As part of section 919(b) of the California Penal Code, grand juries are charged with inspecting the condition and management of California prisons annually.
The Fresno County Grand Jury visited PVSP in September 2008. Opened in 1994, PVSP houses minimum, medium, and maximum security prisoners. Designed for 2,200, PVSP currently has 5,191 prisoners, some of which are housed in a gymnasium.
According to the grand jury report, the Coalinga Regional Medical Center, the closest hospital to PVSP, does not have a secure medical wing. As a result, prisoners requiring hospitalization have to be taken to the Bakersfield Community Medical Center, almost an hour away. Construction of a secure medical wing at Coalinga is unlikely due to “budgetary constraints,” the grand jury explained.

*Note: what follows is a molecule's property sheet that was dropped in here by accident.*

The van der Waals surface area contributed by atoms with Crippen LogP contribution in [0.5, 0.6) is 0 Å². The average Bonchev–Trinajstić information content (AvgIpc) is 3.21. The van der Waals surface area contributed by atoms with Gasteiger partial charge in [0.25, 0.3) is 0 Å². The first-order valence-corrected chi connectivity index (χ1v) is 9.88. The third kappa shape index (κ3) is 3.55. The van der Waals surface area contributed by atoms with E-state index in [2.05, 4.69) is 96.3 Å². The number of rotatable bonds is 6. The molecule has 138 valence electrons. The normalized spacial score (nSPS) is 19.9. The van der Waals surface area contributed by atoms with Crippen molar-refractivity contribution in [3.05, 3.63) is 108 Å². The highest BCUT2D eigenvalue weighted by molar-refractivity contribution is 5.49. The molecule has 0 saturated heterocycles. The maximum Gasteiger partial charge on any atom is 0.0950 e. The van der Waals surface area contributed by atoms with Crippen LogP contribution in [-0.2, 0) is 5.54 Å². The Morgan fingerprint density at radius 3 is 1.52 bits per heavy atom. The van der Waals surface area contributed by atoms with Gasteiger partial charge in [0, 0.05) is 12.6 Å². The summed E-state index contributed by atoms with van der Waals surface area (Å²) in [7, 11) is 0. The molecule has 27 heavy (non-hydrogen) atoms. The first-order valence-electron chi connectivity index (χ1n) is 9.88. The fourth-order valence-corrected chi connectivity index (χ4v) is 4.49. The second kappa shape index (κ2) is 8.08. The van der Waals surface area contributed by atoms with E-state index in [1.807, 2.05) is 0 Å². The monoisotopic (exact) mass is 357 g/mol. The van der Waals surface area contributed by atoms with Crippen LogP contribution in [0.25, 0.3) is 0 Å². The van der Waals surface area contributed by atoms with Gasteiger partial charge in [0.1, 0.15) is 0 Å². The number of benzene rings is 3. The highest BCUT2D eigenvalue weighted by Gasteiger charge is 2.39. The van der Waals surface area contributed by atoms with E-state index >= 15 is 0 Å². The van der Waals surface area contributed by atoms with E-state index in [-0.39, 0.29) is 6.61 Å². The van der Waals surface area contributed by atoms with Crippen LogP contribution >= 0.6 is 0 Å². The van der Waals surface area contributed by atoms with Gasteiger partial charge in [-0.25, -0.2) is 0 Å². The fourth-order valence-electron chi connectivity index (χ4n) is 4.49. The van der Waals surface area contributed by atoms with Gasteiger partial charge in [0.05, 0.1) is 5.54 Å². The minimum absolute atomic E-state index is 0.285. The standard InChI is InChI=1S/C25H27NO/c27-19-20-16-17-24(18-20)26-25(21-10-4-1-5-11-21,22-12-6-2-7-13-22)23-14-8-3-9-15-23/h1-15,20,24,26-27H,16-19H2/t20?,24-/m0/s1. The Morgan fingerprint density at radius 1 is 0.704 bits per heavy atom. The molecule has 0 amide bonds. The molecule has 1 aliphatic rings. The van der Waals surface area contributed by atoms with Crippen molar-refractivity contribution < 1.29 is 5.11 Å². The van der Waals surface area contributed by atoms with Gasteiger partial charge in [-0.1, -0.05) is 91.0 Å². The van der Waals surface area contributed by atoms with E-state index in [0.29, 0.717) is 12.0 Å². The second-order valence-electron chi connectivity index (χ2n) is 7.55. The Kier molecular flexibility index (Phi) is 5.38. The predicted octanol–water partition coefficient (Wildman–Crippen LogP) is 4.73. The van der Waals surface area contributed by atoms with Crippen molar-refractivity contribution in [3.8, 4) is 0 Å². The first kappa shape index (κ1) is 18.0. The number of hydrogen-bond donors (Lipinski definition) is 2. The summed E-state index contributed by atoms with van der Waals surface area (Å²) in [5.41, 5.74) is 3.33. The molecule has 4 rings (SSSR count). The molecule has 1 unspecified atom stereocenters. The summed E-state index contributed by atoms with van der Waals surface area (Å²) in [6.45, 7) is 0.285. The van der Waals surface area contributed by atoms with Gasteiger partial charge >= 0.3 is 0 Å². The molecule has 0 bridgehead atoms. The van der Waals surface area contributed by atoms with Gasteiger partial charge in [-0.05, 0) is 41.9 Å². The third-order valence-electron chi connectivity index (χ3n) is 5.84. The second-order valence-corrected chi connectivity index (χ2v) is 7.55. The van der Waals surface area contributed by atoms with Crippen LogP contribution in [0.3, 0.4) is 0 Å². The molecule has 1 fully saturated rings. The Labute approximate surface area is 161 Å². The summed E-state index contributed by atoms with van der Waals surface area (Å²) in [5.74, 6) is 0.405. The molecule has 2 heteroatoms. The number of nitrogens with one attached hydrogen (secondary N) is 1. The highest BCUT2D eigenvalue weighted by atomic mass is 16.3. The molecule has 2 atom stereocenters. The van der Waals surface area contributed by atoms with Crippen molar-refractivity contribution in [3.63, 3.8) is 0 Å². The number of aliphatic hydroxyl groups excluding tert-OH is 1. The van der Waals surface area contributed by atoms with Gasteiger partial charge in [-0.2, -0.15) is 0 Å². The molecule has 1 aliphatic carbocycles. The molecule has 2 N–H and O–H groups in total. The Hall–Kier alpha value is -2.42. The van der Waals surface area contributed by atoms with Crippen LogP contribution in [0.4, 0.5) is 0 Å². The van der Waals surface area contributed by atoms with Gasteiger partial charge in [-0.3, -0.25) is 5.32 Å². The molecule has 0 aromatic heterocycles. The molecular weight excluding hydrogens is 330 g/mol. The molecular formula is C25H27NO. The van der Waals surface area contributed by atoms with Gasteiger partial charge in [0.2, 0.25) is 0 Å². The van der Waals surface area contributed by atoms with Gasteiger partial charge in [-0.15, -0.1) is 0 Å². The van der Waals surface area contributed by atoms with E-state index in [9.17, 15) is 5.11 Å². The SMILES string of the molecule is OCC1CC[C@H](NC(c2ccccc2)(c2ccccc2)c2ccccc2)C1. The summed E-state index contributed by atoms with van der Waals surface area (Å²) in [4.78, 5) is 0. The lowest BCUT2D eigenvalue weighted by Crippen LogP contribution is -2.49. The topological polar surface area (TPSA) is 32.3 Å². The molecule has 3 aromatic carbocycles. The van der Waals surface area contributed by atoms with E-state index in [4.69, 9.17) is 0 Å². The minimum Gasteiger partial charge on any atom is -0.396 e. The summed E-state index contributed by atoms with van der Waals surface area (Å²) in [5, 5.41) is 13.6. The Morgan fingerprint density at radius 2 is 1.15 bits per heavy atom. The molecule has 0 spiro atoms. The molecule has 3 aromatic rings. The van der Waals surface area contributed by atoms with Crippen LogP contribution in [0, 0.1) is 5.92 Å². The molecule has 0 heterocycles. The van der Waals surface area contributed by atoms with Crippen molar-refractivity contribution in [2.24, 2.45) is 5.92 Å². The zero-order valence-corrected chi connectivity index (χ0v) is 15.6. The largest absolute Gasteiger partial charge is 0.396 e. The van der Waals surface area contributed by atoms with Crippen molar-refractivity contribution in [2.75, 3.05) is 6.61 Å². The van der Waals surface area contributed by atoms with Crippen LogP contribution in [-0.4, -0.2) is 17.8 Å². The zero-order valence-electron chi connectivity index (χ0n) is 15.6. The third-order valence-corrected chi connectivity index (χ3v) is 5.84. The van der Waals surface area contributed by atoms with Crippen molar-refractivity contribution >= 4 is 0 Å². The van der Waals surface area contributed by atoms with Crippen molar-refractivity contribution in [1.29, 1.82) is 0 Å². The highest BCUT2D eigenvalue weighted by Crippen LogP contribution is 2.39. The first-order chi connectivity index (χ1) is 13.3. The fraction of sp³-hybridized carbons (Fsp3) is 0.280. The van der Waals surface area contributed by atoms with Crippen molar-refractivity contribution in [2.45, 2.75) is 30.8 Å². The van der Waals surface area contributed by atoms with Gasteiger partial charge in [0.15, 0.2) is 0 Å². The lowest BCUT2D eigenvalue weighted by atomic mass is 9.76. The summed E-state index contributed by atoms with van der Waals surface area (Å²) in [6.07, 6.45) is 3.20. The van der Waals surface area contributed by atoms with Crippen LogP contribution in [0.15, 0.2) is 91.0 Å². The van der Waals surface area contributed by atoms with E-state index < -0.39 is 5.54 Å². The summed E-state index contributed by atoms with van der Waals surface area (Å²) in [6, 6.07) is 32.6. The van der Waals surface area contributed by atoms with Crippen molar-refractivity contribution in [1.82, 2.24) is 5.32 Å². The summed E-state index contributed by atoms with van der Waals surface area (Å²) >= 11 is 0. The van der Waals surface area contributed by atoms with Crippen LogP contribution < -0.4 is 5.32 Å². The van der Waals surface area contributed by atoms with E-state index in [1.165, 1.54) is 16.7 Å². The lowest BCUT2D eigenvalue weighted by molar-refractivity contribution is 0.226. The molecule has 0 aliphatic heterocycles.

The spread of Valley Fever is also a problem at PVSP. Caused by a fungus that lives in certain arid type soils, Valley Fever is spread through spores that are released into the air when soil is disturbed by wind, farming, construction, and other activities. Individuals with asthma, emphysema, and other compromised medical conditions are particularly susceptible to the fever. While at risk prisoners are transferred to other prisons, “the location of the prison . . . along with serious budget constraints, make [Valley Fever] an ongoing problem,” according to the grand jury report.
Other medical related problems at PVSP include the lack of adequate office space for doctors, and the lack of funds to implement a court ordered receiver’s turnaround plan for medical care within all California prisons. The entire health care system in the California prison system has been under the control of a Federal Receiver for years now after multiple class action lawsuits were filed by prisoners alleging inadequate medical care, mental health care, and dental care, and noncompliance with the Americans with Disabilities Act. The grand jury report is available on PLN’s website.
Sources: 2008-2009 Fresno County Grand Jury Report # 4; The Fresno Bee
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